|Publication number||US6850400 B2|
|Application number||US 09/863,811|
|Publication date||Feb 1, 2005|
|Filing date||May 22, 2001|
|Priority date||May 23, 2000|
|Also published as||EP1158640A1, US20020018330|
|Publication number||09863811, 863811, US 6850400 B2, US 6850400B2, US-B2-6850400, US6850400 B2, US6850400B2|
|Inventors||André Bremond, Philippe Merceron|
|Original Assignee||Stmicroelectronics S.A.|
|Export Citation||BiBTeX, EndNote, RefMan|
|Patent Citations (19), Referenced by (2), Classifications (9), Legal Events (4)|
|External Links: USPTO, USPTO Assignment, Espacenet|
The present invention relates to the protection of a load receiving electric signals from a line likely to undergo disturbances, be it exclusively a power transmission line, exclusively a data transmission line, or a data and power transmission line. The present invention more specifically relates to the protection of a load against overvoltages resulting from disturbances likely to be carried by a conductive line connected thereto.
Protection devices of this type are found, in particular, in telecommunication networks where conductive lines connect subscribers to collective equipment of telephone exchange type. In such a network, the line connecting the subscriber to the exchange center may be mainly submitted to two types of disturbances resulting in overvoltages. A first type of disturbances, called short disturbances, relates to atmospheric phenomena such as lightning which is likely to hit overhead telephone lines. Overvoltages of atmospheric type are relatively short (a few hundreds of microseconds) with a strong current (a few tens of amperes). A second type of disturbances, called lasting disturbances, relates to risks for the line of conveying a current coming from the power supply system (the mains at 50 or 60 Hz). These disturbances may come from a direct contact with the mains, or from induction phenomena if the low-voltage telephone line is placed close to a high-voltage mains conductor. Overvoltage of mains type are relatively long (likely to reach several minutes) and are also likely to reach RMS currents of a few tens of amperes.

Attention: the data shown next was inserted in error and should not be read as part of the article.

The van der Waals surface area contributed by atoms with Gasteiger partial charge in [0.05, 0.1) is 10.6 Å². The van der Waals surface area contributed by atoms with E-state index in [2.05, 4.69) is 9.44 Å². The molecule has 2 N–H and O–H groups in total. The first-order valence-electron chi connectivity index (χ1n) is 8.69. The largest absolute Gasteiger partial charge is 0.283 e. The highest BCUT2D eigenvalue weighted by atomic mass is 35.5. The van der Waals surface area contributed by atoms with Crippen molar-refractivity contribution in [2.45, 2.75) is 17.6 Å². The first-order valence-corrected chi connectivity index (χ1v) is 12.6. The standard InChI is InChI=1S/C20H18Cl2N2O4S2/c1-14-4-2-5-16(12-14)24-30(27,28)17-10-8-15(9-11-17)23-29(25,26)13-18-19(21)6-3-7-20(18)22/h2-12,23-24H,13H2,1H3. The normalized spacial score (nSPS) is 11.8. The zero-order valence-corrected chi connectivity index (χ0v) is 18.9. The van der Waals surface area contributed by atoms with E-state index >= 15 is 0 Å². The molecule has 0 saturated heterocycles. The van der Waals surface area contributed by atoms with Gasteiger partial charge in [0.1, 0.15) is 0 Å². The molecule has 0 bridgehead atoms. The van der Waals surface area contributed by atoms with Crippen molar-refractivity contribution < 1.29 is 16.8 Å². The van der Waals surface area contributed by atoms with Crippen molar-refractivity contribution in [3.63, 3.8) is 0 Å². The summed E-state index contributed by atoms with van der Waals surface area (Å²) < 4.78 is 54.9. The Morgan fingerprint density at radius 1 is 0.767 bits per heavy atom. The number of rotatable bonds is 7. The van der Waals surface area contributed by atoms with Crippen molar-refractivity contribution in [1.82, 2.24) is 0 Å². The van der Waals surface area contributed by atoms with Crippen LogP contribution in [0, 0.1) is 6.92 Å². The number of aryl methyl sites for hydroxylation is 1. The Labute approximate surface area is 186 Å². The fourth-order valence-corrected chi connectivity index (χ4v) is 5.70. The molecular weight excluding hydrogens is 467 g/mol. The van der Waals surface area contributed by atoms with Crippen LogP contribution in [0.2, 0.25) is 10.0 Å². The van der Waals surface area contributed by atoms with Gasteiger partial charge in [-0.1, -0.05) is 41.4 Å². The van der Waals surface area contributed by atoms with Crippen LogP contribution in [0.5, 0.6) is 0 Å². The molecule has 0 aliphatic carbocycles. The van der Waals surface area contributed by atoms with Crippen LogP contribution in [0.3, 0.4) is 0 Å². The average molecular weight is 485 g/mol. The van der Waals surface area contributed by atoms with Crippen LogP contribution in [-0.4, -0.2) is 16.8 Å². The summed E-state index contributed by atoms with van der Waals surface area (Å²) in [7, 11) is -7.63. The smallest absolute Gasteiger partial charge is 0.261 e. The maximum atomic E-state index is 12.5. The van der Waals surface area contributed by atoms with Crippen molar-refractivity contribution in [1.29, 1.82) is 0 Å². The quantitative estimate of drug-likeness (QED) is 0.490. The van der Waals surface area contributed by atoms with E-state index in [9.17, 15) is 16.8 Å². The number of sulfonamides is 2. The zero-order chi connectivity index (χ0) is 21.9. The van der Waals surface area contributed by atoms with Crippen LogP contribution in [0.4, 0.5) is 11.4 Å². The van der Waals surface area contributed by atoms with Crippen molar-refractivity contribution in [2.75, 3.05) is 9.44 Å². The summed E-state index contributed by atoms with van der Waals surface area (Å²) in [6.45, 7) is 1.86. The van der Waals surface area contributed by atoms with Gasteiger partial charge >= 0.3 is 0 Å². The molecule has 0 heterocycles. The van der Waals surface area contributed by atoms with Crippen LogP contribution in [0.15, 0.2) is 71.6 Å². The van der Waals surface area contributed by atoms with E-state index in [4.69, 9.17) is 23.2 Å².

The equipment connected to telephone lines (subscriber station or telephone exchange) are usually provided with protection devices aiming at avoiding their destruction upon occurrence of such overvoltages.
Parallel protection device 3 mainly has the function of ensuring the protection against disturbances of atmospheric type, that is, of short duration. Its function is to pull the line current in the presence of an overvoltage. Parallel protection device 3 is most often formed of a brick-over component of bi-directional Schockley diode type. Such a component is known under trade name Trisil and has a current-vs.-voltage characteristic of the type illustrated in FIG. 2. This device appears as an open circuit as long as voltage V thereacross does not reach a threshold value Vb0, whatever its biasing. When this threshold voltage is reached, device 3 becomes a short-circuit enabling passing of a current I, thus clipping the voltage across the load. The opening back of device 3 is performed when the current flowing therethrough becomes lower than a hold current Ih.
Such a device is well adapted to the protection against overvoltages of short duration but is not capable of dissipating power for a duration on the order of several minutes. It is therefore associated with series protection device 2. Device 2 operates as a positive temperature coefficient resistor, that is, the higher the current flowing therethrough, the more the device heats up and the more its resistance increases. Device 2 may be sized so that from a given current threshold, its resistance is such that it isolates the line load. For example, device 2 is a polymer bar charged with conductive particles. When the polymer expands, the conductive particles contained therein separate from one another, which opens the circuit formed by this protective bar.
In the case where the equipment to be protected is a user equipment with no independent electric power supply, it is not grounded and parallel protection device 3 is then connected between the two line input terminals 4 and 5, as illustrated in FIG. 1.
In the case where the equipment to be protected is provided with a ground connection, as is the case for example for a telephone exchange, the protection device described in relation with